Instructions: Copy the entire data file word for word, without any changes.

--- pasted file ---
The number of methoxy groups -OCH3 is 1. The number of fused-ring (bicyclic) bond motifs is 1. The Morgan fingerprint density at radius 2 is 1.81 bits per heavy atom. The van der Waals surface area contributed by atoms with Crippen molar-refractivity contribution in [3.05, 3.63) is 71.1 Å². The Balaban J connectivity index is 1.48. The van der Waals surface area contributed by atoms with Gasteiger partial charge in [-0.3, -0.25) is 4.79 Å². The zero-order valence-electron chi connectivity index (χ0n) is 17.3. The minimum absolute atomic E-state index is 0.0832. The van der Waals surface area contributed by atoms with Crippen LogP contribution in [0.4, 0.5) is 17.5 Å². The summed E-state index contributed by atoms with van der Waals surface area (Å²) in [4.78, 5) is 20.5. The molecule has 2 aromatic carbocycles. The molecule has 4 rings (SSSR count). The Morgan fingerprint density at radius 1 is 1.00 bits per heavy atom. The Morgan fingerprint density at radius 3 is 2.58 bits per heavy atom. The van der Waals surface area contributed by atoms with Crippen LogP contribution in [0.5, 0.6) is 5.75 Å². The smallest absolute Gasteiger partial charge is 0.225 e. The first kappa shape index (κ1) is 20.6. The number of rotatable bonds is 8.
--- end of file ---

The number of methoxy groups -OCH3 is 1. The number of fused-ring (bicyclic) bond motifs is 1. The Morgan fingerprint density at radius 2 is 1.81 bits per heavy atom. The van der Waals surface area contributed by atoms with Crippen molar-refractivity contribution in [3.05, 3.63) is 71.1 Å². The Balaban J connectivity index is 1.48. The van der Waals surface area contributed by atoms with Gasteiger partial charge in [-0.3, -0.25) is 4.79 Å². The zero-order valence-electron chi connectivity index (χ0n) is 17.3. The minimum absolute atomic E-state index is 0.0832. The van der Waals surface area contributed by atoms with Crippen LogP contribution in [0.4, 0.5) is 17.5 Å². The summed E-state index contributed by atoms with van der Waals surface area (Å²) in [4.78, 5) is 20.5. The molecule has 2 aromatic carbocycles. The molecule has 4 rings (SSSR count). The Morgan fingerprint density at radius 1 is 1.00 bits per heavy atom. The Morgan fingerprint density at radius 3 is 2.58 bits per heavy atom. The van der Waals surface area contributed by atoms with Crippen LogP contribution in [0.5, 0.6) is 5.75 Å². The smallest absolute Gasteiger partial charge is 0.225 e. The first kappa shape index (κ1) is 20.6. The number of rotatable bonds is 8.